When he ran for Gearhart City Council in 2014, City Councilor John Duncan listed as one of his top goals to complete and extend the portion of the Ridge Path from Eighth Street to Gearhart Loop Road.
Duncan and his volunteer army marched through mud, brambles and elk droppings with loppers and saws. He worked so long and with such pride that other volunteers pled fatigue to convince him it was time to quit for the day. He was out working on the path two days before his death in September 2015.
Duncan’s widow, Sandy, sought to remember her husband in a way that would have been meaningful to him. With her cooperation, Gearhart established a fund for “Duncan’s Crossing,” a project designed to bridge wetlands and connect the path to Gearhart Loop Road.
“John saw the completion of the Ridge Path between Ninth and 10th streets and then north from 10th Street along the Neacoxie to Gearhart Lane as an opportunity to do a couple of things at once,” volunteer Bob Widdop said. “As an engineer it was a chance to use his skills for a public good and to organize the public to participate in a hands-on project that gave a significant sense of accomplishment to all involved.”
The former Native American trail runs between privately owned residential properties within the blocks between Cottage Avenue and Neacoxie Creek, extending from F Street on the south to 10th Street on the north. The first 11 blocks were established by the original plat of Gearhart Park, as laid out and recorded by M.J. Kinney in 1890.
The path deviated through the years as houses sold and lot lines shifted, but the trail retained its magic and became an iconic symbol of Gearhart.
In 1985, the city’s master plan called for the city to preserve and enhance the Ridge Path as a recreational asset for the city and a segment of the Oregon Coast Trail by establishing connections to the path, allowing public access and maintenance.
The city procured an easement for an extended path from 10th Street to Gearhart Loop Road, Russ Taggard, a planning commissioner and Ridge Path volunteer, said, with the vision of a “seamless path to follow the founders’ lead.”
At the request of his widow and with the interest of volunteers, the city set up a memorial fund in honor of Duncan, the proceeds to be used to complete Duncan’s Crossing, with the goal of wooden walkways to span wetlands along the path between Eighth and 10th streets, along with extensions north to Gearhart Loop Road.
Duncan’s unfinished plan was revised by Widdop, but met with state and federal regulatory hurdles.
In 2019, the city hired consultant Austin Tomlinson to work through the process and write the application to extend the walking path through the wetlands. The U.S. Army Corps of Engineers, in conjunction with local tribes, also required an archaeological survey to make sure there wasn’t anything of historical significance in the area.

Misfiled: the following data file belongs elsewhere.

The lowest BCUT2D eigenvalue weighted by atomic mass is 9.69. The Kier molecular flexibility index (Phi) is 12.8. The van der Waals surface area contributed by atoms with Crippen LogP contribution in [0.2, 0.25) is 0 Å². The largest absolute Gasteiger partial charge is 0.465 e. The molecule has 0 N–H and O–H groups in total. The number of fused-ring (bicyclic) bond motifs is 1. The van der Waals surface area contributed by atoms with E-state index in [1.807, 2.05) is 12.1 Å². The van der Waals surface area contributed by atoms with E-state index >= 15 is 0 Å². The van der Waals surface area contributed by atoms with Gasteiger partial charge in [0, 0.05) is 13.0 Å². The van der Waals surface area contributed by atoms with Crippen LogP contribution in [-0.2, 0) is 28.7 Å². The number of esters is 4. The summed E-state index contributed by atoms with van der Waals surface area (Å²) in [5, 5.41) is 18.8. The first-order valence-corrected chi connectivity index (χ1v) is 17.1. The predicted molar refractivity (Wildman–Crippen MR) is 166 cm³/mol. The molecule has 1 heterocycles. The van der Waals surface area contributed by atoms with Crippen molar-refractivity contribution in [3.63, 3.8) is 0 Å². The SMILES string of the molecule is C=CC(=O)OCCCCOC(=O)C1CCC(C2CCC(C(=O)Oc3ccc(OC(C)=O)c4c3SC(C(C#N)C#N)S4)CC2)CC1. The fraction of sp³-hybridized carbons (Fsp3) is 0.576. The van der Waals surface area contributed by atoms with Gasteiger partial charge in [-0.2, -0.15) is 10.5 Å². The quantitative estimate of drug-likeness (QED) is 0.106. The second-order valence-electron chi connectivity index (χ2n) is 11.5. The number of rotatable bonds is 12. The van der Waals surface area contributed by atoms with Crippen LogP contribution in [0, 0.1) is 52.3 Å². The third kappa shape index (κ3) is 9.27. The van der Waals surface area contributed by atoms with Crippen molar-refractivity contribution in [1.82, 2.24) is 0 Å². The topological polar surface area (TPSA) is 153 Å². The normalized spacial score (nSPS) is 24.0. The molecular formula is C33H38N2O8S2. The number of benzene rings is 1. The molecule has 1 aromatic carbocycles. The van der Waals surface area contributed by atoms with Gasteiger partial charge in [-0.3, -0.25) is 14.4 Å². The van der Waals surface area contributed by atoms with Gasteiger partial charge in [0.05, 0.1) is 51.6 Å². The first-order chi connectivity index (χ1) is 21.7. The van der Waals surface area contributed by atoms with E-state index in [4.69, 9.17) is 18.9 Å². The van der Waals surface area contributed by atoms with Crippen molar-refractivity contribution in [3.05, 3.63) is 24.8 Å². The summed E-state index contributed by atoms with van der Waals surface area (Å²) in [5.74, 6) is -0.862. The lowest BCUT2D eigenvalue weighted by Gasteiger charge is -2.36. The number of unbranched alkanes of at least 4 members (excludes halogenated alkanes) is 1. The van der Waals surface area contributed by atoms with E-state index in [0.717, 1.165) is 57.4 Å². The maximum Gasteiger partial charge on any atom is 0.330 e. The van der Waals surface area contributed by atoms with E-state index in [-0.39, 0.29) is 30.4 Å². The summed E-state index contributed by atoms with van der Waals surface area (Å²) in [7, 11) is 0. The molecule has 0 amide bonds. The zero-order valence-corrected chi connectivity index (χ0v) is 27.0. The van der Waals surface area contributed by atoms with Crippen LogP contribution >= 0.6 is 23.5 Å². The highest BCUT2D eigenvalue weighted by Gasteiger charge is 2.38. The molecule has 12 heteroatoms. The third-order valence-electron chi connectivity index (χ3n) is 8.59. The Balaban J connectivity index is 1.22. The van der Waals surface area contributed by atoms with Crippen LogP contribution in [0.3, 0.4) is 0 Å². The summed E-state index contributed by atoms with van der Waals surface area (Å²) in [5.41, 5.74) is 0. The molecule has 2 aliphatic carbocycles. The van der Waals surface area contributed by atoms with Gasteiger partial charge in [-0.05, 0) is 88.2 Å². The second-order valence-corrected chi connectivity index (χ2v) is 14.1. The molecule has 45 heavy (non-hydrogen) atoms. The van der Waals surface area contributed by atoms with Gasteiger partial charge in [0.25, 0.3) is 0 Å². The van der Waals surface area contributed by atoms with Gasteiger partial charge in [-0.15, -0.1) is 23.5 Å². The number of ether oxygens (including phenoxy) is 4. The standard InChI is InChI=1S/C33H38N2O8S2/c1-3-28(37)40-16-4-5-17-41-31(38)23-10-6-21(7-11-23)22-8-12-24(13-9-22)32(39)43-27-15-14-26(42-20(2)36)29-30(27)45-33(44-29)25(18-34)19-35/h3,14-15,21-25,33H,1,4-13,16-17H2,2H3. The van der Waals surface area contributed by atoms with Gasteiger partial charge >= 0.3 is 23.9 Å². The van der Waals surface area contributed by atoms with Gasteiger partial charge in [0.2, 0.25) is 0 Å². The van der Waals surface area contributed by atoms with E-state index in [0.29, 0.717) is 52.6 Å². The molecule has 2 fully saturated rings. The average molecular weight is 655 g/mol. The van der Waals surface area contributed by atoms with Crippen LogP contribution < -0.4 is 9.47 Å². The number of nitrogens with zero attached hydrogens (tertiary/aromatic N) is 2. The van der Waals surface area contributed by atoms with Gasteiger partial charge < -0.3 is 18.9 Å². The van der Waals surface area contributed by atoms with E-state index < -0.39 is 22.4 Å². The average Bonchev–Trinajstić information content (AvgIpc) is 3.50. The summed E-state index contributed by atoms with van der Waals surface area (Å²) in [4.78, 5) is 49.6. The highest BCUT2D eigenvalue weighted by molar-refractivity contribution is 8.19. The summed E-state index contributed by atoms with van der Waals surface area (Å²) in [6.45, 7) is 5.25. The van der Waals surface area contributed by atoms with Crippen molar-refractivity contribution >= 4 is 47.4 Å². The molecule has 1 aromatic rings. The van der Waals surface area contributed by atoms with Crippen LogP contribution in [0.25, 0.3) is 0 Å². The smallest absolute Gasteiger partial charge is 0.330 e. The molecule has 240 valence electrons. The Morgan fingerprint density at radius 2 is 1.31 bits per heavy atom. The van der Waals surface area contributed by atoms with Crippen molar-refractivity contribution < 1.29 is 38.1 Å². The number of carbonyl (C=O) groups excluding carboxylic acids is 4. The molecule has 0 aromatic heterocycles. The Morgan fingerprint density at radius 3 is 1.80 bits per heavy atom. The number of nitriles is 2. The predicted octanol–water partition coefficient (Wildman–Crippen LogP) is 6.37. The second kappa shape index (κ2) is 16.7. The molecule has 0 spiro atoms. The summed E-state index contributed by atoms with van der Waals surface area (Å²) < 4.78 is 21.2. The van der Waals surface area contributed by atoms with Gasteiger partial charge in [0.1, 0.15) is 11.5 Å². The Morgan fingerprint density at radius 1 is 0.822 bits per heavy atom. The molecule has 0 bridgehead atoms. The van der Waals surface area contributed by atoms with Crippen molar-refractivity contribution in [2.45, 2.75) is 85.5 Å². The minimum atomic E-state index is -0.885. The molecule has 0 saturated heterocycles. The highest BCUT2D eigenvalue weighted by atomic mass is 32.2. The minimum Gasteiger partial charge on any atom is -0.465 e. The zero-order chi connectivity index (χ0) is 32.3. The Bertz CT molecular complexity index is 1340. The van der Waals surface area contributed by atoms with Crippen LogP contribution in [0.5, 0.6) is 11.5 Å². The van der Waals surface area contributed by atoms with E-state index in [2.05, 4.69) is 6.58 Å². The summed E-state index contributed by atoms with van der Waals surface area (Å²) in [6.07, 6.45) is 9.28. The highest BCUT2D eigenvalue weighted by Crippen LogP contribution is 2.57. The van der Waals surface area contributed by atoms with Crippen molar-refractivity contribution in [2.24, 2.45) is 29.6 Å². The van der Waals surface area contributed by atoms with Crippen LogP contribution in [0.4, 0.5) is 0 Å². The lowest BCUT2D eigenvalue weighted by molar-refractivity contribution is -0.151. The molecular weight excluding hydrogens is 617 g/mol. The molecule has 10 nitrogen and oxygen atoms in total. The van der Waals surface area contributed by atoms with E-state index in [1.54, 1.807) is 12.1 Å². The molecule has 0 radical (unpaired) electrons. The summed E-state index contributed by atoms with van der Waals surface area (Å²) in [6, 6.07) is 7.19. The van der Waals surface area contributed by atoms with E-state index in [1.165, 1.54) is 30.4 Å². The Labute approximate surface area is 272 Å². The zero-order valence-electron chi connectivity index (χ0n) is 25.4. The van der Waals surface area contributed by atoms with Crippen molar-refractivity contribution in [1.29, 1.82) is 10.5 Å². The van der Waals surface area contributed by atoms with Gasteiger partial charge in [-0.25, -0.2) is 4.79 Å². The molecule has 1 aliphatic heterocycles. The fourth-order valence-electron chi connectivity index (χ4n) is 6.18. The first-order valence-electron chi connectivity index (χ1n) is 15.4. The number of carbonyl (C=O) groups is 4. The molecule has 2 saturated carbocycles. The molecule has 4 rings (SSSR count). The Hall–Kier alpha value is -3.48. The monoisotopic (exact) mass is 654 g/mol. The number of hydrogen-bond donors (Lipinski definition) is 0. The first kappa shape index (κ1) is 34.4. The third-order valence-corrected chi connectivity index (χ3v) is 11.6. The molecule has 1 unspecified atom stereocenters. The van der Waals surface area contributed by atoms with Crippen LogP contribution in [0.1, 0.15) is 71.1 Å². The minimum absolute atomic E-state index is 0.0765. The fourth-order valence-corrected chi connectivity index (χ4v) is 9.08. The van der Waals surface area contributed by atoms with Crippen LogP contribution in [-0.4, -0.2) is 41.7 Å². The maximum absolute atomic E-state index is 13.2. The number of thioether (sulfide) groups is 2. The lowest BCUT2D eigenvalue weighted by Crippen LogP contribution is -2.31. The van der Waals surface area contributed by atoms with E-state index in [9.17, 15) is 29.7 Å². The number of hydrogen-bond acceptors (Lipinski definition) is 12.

Survey and wetlands maps were updated and the Army Corps and Oregon Department of State Lands approved the joint permit application in March.
Part-time resident Steve Urman and his wife were walking along Gearhart Loop Road last June when they saw a small sign for the Ridge Path. “We had never seen this part,” he said. “It’s beautiful.”
He contacted the city and asked City Administrator Chad Sweet for an update.
“Chad said, ‘Oh my gosh we’ve been waiting for someone to come out and get this thing back to life again.’”
Urman, a physician based in Portland, got involved.
He sent letters to residents, set up meetings and gathered new groups of volunteers. Work parties resumed in August.
Keith Keranen Excavating donated time and labor to dig in the stream and lay the 18 supporting beams. Mark McFadden, of the city’s public works staff, brought city staff to help put in the supporting beams, railing support and decking.
With $12,000 raised from donors and an additional $12,000 budgeted from the parks budget, the city hopes to meet or exceed the anticipated $25,000 to $30,000 project cost. The city has also applied for a grant through the Pacific Power Foundation.
In September, Urman began additional fundraising to meet a rise in the cost of materials.
Teams are now installing railing support and will complete the bridge with decking.
“The current status is we are working with the volunteers, public works and appropriate weather to complete the beam installation,” said Taggard, who plans to work on the project through completion. “This stage requires young muscle to pack the beams from 10th to the concrete piers. Once the beams are set with the help of public works, the rest of the project is all volunteer.”
New signs will be placed all along the trail. In the spring, maintenance is expected, especially at the north end of the trail.
“We have a great group of volunteers and public works staff pulling together to get this job done,” Sweet said. “Building the Ridge Path extension and the bridge crossing has been a wonderful experience.
Sandy Duncan said she’s happy the work is proceeding. “Very happy. We’re anxious to be able to walk on it, be able to push our baby carriages and ride our bicycles,” she said.
It is the wide participation of longtime and more recent residents that Duncan would have appreciated most, Widdop said.
“Although he would probably be shocked by the delay and expense of getting the federal approval for the work between Ninth and 10th, I think he would be more pleased that a maintenance work party five years later drew mostly new and longtime residents who hadn’t been involved previously and that the final work to 10th Street has significant volunteer input,” he said.
Volunteers will be out again on Feb. 16, Sweet said. “It’s nice to see people pulling together to accomplish something positive that will be used by many. I imagine John Duncan would approve.”